Israel on Thursday said it has formally decided not to cooperate with an International Criminal Court war crimes investigation into the situation in the occupied Palestinian territories.
The ICC's chief prosecutor announced on March 3 that she had opened a full investigation into the situation in the Israeli-occupied territories, infuriating Israel, which not a member of The Hague-based court.
The ICC sent a deferral notice on March 9, giving Israel and the Palestinian Authority (PA) a month to inform judges whether they are investigating crimes similar to those being probed by the ICC.
Had Israel informed the court that it was in fact carrying out its own probe into alleged war crimes perpetrators, it could have asked for a deferral.
Ahead of the deadline, Israeli Prime Minister Benjamin Netanyahu's office issued a statement saying the government had agreed "to not cooperate" with the ICC.
Israel would instead send a letter to the court "completely rejecting the claim that Israel commits war crimes", it said.
The letter would also "reiterate Israel's unequivocal position that The Hague tribunal has no authority to open an investigation against it".
"The state of Israel is committed to the rule of law... and expects the court to refrain from violating its sovereignty and authority," the statement reads.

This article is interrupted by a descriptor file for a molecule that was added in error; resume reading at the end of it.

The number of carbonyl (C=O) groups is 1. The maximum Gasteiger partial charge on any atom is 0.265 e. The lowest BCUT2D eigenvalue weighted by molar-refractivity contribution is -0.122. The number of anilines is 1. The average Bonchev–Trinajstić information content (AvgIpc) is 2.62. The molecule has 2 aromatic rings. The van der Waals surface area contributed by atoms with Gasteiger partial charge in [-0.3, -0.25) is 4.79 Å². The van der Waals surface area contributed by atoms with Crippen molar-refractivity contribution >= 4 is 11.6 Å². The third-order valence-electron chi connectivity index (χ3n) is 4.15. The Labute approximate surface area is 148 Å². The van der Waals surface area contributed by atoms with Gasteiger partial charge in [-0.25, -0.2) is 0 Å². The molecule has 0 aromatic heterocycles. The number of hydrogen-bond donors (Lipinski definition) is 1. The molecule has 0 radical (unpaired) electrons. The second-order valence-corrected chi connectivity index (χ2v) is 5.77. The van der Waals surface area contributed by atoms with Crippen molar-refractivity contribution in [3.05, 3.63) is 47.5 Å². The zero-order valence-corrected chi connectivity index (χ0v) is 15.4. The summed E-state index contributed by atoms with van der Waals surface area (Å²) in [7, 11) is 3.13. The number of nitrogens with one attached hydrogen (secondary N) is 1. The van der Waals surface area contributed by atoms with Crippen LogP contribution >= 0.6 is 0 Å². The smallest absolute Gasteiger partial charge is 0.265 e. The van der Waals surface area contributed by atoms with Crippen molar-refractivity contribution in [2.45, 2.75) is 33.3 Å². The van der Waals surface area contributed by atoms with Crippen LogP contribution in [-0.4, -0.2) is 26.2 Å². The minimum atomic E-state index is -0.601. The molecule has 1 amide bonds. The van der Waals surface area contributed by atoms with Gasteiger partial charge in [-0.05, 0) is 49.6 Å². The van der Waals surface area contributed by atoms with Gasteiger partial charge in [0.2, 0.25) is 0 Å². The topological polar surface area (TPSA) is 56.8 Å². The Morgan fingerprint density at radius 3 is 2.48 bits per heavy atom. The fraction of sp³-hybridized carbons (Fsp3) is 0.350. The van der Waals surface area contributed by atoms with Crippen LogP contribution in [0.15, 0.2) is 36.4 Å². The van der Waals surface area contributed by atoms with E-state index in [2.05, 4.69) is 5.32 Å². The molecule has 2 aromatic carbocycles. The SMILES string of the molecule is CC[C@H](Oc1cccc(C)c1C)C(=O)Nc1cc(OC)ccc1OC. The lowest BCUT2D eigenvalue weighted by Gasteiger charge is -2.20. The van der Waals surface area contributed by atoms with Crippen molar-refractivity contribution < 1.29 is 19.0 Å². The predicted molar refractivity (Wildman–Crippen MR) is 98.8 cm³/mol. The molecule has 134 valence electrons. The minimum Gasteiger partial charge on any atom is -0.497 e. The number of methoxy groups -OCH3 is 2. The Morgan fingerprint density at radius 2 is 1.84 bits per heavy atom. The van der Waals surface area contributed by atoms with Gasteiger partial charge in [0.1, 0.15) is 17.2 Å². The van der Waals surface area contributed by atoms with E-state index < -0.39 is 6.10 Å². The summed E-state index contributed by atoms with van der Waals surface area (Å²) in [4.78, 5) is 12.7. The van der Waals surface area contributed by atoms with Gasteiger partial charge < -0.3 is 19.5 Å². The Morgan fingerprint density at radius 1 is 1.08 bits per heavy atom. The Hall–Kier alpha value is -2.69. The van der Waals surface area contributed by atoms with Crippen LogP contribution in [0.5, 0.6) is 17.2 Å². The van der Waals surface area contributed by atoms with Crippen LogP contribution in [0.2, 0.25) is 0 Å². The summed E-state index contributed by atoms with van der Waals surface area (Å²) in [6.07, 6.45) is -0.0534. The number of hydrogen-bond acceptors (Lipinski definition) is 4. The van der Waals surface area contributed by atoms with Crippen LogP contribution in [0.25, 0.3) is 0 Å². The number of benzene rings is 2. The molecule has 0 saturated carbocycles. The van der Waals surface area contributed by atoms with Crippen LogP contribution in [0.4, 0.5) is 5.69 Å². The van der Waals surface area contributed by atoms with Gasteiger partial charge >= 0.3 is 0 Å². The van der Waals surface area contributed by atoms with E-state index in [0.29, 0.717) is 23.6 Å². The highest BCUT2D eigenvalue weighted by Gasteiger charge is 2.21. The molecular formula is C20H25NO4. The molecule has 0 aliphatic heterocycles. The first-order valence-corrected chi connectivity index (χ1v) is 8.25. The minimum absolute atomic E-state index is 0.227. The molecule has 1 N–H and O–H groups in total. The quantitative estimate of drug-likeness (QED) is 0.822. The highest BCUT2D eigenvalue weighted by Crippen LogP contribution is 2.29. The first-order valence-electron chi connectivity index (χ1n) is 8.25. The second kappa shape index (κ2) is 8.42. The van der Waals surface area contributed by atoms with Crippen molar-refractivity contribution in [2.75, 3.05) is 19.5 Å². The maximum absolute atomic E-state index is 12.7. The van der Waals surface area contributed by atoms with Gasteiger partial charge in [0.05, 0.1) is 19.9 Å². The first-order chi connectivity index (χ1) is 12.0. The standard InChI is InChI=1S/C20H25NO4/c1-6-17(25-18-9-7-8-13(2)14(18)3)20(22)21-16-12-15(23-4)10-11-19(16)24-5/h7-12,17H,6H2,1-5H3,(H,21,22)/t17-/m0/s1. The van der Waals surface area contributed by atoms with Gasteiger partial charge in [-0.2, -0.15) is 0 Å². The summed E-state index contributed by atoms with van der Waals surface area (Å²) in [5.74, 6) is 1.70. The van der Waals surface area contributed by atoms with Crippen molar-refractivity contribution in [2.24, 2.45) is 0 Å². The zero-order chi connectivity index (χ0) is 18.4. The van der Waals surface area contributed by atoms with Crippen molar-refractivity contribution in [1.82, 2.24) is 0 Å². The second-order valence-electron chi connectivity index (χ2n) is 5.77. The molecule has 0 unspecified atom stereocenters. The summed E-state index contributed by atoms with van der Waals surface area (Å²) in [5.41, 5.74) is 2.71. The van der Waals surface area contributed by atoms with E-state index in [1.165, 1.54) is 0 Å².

- 'Hypocrisy' -
The PA, based in the occupied West Bank, has been a state party to the ICC since 2015.
The Palestinians have welcomed the investigation and said they will not seek any deferral.
The world's only permanent war crimes tribunal, the ICC was set up in 2002 to try humanity's worst crimes where local courts are unwilling or unable to step in.
ICC prosecutor Fatou Bensouda has said her probe will cover the situation since 2014 in the Gaza Strip, the West Bank and Israeli-annexed east Jerusalem.
It will mainly focus on the 2014 Gaza war but also look at the deaths of Palestinian demonstrators from 2018 onwards.
After a five-year preliminary probe, Bensouda said there was a "reasonable basis" to believe crimes were committed by both sides -- by the Israeli military, Hamas Islamists who have controlled Gaza since 2007 and Palestinian armed groups.
Hamas has welcomed the ICC probe and argued that its attacks on Israel were justified acts of "resistance".
Netanyahu, a vocal critic of the ICC, on Thursday accused the court of "hypocrisy" for targeting Israel troops who "fight with high moral conduct against terrorists".
The long-serving premier has previously lambasted the decision to open the probe as the "essence of anti-Semitism" and declared Israel was "under attack".
Thursday's statement marked the first time that Netanyahu had made it clear Israel would not directly engage with the ICC.
The United States has also criticised the ICC investigation and voiced support for its ally Israel.
The ICC last week welcomed US President Joe Biden's lifting of sanctions imposed by Donald Trump on Bensouda, saying it signalled a new era of cooperation with Washington.
The Trump administration imposed the financial sanctions and visa ban on Bensouda last year after she launched an investigation into alleged war crimes by US military personnel in Afghanistan.